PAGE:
With its “Intelligent Concept Car”, Merck is showcasing the materials it manufactures for applications in the car of the future. For example, liquid crystals make highresolution automotive displays with high thermal stability and an extremely long lifetime possible. The broad color spectrum produces an exceptionally high image quality. OLED (organic light-emitting diode) materials are used both in displays and lighting and offer new design possibilities with their extremely thin structure. OLED displays provide exceptionally high contrast, brilliant colors and razor-sharp images from every angle, and can even be transparent. Free-form displays with liquid crystal or OLED technology can be seamlessly incorporated into various spaces such as in dashboards, doors and seats. Very thin glass or even plastic can be used for them. The first prototypes for cars already exist. The materials used to produce highly reliable and powerful microchips and sensors are important for self-driving cars, for example. Laser direct structuring is used to directly mount electronic circuits onto plastic components or powder-coated parts. However, Merck wants to set new standards not only in car interiors. Liquid crystal windows for switchable sunroofs in cars allow continuously variable switching from dark to light and vice versa in just seconds. When built into sunroofs or dashboards, printable photovoltaic cells can help to power cars in an eco-friendly way.
In a digitalized world, it is becoming increasingly important to also have powerful Internet access in cars. Smart satellite antennas with Merck expertise inside make this possible. Through a thin functional liquid crystal layer, the antenna beam can be steered electronically in different directions instead of mechanical positioning to the satellite as with conventional technologies. Special software ensures reliable contact to the satellite – making wireless dead zones a thing of the past. “Liquid crystal antennas have the potential to transform cars into fully networked mobile communications systems. And in view of the rapidly growing data volumes, we can score with our experience in this promising field of technology,” says Owain Parri, marketing manager within the Display Materials business unit. The technology has been developed together with the Technical University of Darmstadt. Kymeta, a U.S. start-up, is planning to launch the first smart antenna in 2017 using liquid crystal mixtures specifically designed for this application.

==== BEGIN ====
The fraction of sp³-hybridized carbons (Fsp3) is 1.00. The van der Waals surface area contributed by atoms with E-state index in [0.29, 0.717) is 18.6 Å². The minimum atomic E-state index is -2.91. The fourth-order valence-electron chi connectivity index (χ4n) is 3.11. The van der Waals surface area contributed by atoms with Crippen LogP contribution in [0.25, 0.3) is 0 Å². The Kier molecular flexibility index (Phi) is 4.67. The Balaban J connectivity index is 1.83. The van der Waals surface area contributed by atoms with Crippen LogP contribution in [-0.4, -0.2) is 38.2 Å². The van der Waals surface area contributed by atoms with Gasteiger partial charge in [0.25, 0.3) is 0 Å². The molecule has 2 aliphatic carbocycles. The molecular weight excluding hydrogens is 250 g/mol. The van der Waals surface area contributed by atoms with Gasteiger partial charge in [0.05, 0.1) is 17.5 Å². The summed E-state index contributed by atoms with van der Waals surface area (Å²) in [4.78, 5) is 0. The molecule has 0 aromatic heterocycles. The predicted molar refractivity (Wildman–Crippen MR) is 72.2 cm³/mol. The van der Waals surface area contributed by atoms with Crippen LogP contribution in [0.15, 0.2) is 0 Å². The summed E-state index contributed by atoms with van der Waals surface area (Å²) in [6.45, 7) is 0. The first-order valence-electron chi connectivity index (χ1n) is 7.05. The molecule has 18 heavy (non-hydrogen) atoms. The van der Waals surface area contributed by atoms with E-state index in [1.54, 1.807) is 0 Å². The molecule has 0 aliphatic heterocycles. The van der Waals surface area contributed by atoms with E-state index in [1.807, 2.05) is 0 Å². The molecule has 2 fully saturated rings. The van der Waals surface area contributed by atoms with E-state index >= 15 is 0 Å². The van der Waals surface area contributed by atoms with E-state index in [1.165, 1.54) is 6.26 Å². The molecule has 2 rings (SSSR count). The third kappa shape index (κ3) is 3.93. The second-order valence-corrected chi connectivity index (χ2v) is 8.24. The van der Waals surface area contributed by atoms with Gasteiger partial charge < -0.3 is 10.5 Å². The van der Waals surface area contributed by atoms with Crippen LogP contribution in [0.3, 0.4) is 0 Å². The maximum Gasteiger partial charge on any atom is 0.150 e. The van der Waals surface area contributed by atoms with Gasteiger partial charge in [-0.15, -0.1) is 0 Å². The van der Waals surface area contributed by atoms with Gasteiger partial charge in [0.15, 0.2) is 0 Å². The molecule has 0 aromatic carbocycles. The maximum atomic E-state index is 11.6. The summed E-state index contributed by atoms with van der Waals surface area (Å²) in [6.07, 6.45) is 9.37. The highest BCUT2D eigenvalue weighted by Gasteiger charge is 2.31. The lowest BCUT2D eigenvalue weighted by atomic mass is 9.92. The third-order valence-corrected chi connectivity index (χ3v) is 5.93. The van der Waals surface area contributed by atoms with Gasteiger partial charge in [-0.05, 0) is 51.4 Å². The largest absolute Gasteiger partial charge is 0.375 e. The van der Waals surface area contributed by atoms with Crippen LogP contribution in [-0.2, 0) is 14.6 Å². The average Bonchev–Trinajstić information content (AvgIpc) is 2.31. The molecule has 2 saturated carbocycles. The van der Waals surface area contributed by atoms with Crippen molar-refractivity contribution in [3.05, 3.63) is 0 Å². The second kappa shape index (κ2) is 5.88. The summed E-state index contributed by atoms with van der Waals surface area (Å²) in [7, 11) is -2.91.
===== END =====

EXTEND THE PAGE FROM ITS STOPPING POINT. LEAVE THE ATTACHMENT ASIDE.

“Liquid crystal antennas have the potential to transform cars into fully networked mobile communications systems.”
Smart lighting for the car of the future is another promising field of research that Merck is focusing on. Headlights containing liquid crystals have a higher resolution, allowing them to adapt automatically to any imaginable situation. A high beam headlight would thus provide maximum illumination without blinding oncoming drivers or pedestrians. In addition, Merck is collaborating with Osram, a lighting manufacturer, to develop innovative automotive lighting technologies. “Organic light-emitting diodes are opening up completely new design options for automotive lighting,” says Marc Lünnemann, Head of OLED at Osram. The first series vehicles with ultraflat, glass-based OLED rear lights are now coming onto the market. Their light is extremely homogeneous and precise and offers automobile designers a variety of options for differentiation. “The next leap in innovation will be flexible OLED lighting that can be applied to bendable panels and designed in virtually any shape,” says Lünnemann. The abundance of examples shows that the possibilities for the car of the future are developing at top speed – without any speeding tickets. And Merck is leading the race.